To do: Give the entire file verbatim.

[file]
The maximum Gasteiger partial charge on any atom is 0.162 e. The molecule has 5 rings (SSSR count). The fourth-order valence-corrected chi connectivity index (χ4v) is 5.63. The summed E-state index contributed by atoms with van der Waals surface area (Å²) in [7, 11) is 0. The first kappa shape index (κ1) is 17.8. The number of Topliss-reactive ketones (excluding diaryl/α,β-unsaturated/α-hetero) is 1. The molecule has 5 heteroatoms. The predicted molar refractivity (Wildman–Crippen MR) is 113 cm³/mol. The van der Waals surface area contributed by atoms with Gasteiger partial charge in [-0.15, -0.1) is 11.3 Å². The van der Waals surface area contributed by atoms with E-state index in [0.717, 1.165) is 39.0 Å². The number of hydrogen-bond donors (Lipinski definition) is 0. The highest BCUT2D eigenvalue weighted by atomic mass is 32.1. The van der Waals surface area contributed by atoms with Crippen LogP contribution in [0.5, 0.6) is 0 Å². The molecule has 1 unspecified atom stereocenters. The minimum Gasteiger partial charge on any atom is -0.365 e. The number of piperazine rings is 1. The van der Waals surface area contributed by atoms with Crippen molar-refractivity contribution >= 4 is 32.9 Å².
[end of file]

The maximum Gasteiger partial charge on any atom is 0.162 e. The molecule has 5 rings (SSSR count). The fourth-order valence-corrected chi connectivity index (χ4v) is 5.63. The summed E-state index contributed by atoms with van der Waals surface area (Å²) in [7, 11) is 0. The first kappa shape index (κ1) is 17.8. The number of Topliss-reactive ketones (excluding diaryl/α,β-unsaturated/α-hetero) is 1. The molecule has 5 heteroatoms. The predicted molar refractivity (Wildman–Crippen MR) is 113 cm³/mol. The van der Waals surface area contributed by atoms with Gasteiger partial charge in [-0.15, -0.1) is 11.3 Å². The van der Waals surface area contributed by atoms with E-state index in [0.717, 1.165) is 39.0 Å². The number of hydrogen-bond donors (Lipinski definition) is 0. The highest BCUT2D eigenvalue weighted by atomic mass is 32.1. The van der Waals surface area contributed by atoms with Crippen LogP contribution in [0.5, 0.6) is 0 Å². The molecule has 1 unspecified atom stereocenters. The minimum Gasteiger partial charge on any atom is -0.365 e. The number of piperazine rings is 1. The van der Waals surface area contributed by atoms with Crippen molar-refractivity contribution >= 4 is 32.9 Å².